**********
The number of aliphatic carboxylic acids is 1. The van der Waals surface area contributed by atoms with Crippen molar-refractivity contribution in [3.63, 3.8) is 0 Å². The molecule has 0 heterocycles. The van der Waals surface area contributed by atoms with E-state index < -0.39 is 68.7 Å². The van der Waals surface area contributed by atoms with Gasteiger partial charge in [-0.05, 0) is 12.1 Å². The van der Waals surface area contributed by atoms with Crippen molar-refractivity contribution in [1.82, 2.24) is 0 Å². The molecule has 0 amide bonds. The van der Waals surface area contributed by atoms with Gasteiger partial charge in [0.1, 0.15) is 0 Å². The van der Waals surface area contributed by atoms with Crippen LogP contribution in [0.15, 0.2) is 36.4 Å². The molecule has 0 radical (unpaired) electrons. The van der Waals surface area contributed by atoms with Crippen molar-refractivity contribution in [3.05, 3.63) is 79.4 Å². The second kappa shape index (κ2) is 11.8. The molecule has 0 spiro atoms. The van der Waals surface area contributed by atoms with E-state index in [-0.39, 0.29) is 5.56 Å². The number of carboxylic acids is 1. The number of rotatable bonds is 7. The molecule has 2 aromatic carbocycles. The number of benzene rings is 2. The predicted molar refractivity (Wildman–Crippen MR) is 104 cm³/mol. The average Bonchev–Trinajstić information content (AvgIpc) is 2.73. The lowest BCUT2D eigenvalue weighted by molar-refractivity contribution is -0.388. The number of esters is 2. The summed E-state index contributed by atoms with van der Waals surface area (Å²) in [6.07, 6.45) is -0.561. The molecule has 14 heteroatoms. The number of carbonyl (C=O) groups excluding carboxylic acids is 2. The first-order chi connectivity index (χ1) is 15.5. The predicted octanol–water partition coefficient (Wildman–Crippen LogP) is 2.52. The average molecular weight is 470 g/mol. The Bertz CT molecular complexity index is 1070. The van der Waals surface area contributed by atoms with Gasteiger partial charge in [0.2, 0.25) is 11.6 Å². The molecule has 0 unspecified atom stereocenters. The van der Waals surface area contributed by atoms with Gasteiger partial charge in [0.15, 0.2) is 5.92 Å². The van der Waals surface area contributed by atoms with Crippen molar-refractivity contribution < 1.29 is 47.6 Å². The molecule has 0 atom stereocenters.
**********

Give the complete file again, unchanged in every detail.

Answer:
The number of aliphatic carboxylic acids is 1. The van der Waals surface area contributed by atoms with Crippen molar-refractivity contribution in [3.63, 3.8) is 0 Å². The molecule has 0 heterocycles. The van der Waals surface area contributed by atoms with E-state index < -0.39 is 68.7 Å². The van der Waals surface area contributed by atoms with Gasteiger partial charge in [-0.05, 0) is 12.1 Å². The van der Waals surface area contributed by atoms with Crippen molar-refractivity contribution in [1.82, 2.24) is 0 Å². The molecule has 0 amide bonds. The van der Waals surface area contributed by atoms with Gasteiger partial charge in [0.1, 0.15) is 0 Å². The van der Waals surface area contributed by atoms with Crippen LogP contribution in [0.15, 0.2) is 36.4 Å². The molecule has 0 radical (unpaired) electrons. The van der Waals surface area contributed by atoms with Crippen molar-refractivity contribution in [3.05, 3.63) is 79.4 Å². The second kappa shape index (κ2) is 11.8. The molecule has 0 spiro atoms. The van der Waals surface area contributed by atoms with E-state index in [-0.39, 0.29) is 5.56 Å². The number of carboxylic acids is 1. The number of rotatable bonds is 7. The molecule has 2 aromatic carbocycles. The number of benzene rings is 2. The predicted molar refractivity (Wildman–Crippen MR) is 104 cm³/mol. The average Bonchev–Trinajstić information content (AvgIpc) is 2.73. The lowest BCUT2D eigenvalue weighted by molar-refractivity contribution is -0.388. The number of esters is 2. The summed E-state index contributed by atoms with van der Waals surface area (Å²) in [6.07, 6.45) is -0.561. The molecule has 14 heteroatoms. The number of carbonyl (C=O) groups excluding carboxylic acids is 2. The first-order chi connectivity index (χ1) is 15.5. The predicted octanol–water partition coefficient (Wildman–Crippen LogP) is 2.52. The average molecular weight is 470 g/mol. The Bertz CT molecular complexity index is 1070. The van der Waals surface area contributed by atoms with Gasteiger partial charge in [0.2, 0.25) is 11.6 Å². The molecule has 0 unspecified atom stereocenters. The van der Waals surface area contributed by atoms with Gasteiger partial charge in [0.15, 0.2) is 5.92 Å². The van der Waals surface area contributed by atoms with Crippen molar-refractivity contribution < 1.29 is 47.6 Å². The molecule has 0 atom stereocenters.